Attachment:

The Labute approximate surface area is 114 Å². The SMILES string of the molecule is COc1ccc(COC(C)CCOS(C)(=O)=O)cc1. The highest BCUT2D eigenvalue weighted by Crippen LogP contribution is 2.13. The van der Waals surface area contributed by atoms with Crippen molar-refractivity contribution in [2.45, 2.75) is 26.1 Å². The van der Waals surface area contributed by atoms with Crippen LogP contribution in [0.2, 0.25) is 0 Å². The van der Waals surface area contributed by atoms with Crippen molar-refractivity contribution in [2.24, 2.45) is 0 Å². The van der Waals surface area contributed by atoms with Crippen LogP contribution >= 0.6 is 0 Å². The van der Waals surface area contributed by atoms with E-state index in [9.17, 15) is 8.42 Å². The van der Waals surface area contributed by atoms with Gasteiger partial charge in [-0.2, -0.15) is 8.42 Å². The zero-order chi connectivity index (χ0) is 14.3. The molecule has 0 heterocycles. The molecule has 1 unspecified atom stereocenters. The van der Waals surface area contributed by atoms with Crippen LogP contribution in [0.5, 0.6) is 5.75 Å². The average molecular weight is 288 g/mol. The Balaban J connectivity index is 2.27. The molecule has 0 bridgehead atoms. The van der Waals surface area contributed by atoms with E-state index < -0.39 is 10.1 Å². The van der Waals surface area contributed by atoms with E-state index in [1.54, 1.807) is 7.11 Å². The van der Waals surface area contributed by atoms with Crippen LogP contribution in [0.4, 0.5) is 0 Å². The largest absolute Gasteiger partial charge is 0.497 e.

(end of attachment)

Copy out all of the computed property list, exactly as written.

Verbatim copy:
The Labute approximate surface area is 114 Å². The SMILES string of the molecule is COc1ccc(COC(C)CCOS(C)(=O)=O)cc1. The highest BCUT2D eigenvalue weighted by Crippen LogP contribution is 2.13. The van der Waals surface area contributed by atoms with Crippen molar-refractivity contribution in [2.45, 2.75) is 26.1 Å². The van der Waals surface area contributed by atoms with Crippen LogP contribution in [0.2, 0.25) is 0 Å². The van der Waals surface area contributed by atoms with Crippen molar-refractivity contribution in [2.24, 2.45) is 0 Å². The van der Waals surface area contributed by atoms with Crippen LogP contribution >= 0.6 is 0 Å². The van der Waals surface area contributed by atoms with E-state index in [9.17, 15) is 8.42 Å². The van der Waals surface area contributed by atoms with Gasteiger partial charge in [-0.2, -0.15) is 8.42 Å². The zero-order chi connectivity index (χ0) is 14.3. The molecule has 0 heterocycles. The molecule has 1 unspecified atom stereocenters. The van der Waals surface area contributed by atoms with Crippen LogP contribution in [0.5, 0.6) is 5.75 Å². The average molecular weight is 288 g/mol. The Balaban J connectivity index is 2.27. The molecule has 0 bridgehead atoms. The van der Waals surface area contributed by atoms with E-state index < -0.39 is 10.1 Å². The van der Waals surface area contributed by atoms with E-state index in [1.54, 1.807) is 7.11 Å². The van der Waals surface area contributed by atoms with Crippen LogP contribution in [0.4, 0.5) is 0 Å². The largest absolute Gasteiger partial charge is 0.497 e.